Artificial Intelligence is Science Fiction Coming to Life
From self-driving cars, a toothbrush that tells you the best way to brush your teeth to voice recognition software that unlocks your phone, we now live in a world where we can’t help but think if we are in a sci-fi film.
Many technologies that exist now were only available in the past through imagination and portrayal in science fiction. If “The Jetsons” had Rosie, we now have Mahru Z helping us with our household chores. We also have the real world equivalent of Gideon from The Flash, namely Siri, Alexa and Cortana.
People who grew up watching or reading these Science fictions would have never thought they’d experience having a video conference through mobile devices, a robot vacuuming their house, talking to a computer or receiving answers from a computer.
Most of the time, we even need to pinch ourselves and be reminded that all of these are already possible because machines have become smarter.
The Back Story
Every good piece of story has a back story and for AI, it is in the great minds of mathematician Alan Turing and the other members of the Ratio Club.
In the basement room of the National Hospital for Nervous Diseases, the young and passionate members of the club composed of psychologists,scientists, mathematicians and engineers met over meals and discussed concepts and experiments on cybernetics.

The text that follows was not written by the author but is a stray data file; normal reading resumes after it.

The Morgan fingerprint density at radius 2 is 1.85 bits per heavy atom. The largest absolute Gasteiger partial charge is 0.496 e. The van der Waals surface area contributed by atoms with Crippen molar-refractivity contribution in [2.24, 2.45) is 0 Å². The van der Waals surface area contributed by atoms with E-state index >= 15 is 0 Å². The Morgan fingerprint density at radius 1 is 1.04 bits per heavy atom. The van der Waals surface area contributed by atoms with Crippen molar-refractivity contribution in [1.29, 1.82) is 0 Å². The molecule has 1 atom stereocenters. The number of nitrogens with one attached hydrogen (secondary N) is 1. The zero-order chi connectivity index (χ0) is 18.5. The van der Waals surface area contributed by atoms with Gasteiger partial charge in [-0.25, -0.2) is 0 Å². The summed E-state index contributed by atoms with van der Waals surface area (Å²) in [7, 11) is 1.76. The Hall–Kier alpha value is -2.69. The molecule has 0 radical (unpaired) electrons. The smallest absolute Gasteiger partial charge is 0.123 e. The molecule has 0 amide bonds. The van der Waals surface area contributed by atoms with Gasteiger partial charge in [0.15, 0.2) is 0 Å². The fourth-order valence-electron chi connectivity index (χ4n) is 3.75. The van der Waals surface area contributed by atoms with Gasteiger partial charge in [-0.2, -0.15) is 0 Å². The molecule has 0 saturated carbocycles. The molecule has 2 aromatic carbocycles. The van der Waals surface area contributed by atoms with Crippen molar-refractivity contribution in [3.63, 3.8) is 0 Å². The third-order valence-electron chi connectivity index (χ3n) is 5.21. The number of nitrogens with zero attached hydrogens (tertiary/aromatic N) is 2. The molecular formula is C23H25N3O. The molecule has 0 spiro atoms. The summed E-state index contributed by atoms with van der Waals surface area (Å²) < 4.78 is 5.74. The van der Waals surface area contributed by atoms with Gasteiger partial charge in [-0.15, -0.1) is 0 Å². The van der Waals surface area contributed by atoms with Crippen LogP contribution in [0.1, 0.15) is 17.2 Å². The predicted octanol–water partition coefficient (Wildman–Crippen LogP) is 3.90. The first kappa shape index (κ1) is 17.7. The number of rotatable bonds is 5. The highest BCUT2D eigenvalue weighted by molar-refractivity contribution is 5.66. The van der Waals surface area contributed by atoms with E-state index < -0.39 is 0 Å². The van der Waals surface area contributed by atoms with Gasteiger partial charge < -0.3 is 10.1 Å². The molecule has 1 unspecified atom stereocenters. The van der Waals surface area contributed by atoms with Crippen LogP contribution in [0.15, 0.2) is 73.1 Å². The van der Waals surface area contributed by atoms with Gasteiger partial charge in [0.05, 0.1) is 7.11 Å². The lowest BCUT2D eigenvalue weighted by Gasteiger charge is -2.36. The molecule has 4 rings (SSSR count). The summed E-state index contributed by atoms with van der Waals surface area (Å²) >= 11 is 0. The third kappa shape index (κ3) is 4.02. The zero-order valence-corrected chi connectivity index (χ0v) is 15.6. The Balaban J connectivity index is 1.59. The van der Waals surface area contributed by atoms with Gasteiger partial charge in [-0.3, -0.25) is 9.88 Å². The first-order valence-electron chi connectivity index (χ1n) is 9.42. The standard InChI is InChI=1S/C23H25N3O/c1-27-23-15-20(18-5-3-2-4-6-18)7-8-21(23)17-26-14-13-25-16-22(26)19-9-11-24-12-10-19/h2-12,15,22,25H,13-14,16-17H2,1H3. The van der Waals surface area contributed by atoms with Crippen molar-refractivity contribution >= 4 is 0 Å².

Turing was one of the first persons to question a machine’s capability of thinking like humans and the Ratio Club became the venue for him to express and discuss his interest on integrating the characteristics of a human brain to a machine.
But to prove that machines could think, Turing needed empirical data so he conducted various experiments and among his many experiments, he developed what is now known as the Turing Test, a test that could identify how much a machine is human-like.
Turing was way ahead of his time. The concept of “Artificial Intelligence” was not even introduced yet. It was only in 1956, two years after Turing’s untimely death that John McCarthy, who is regarded as the father of AI, coined the term Artificial Intelligence.
The Plot thickens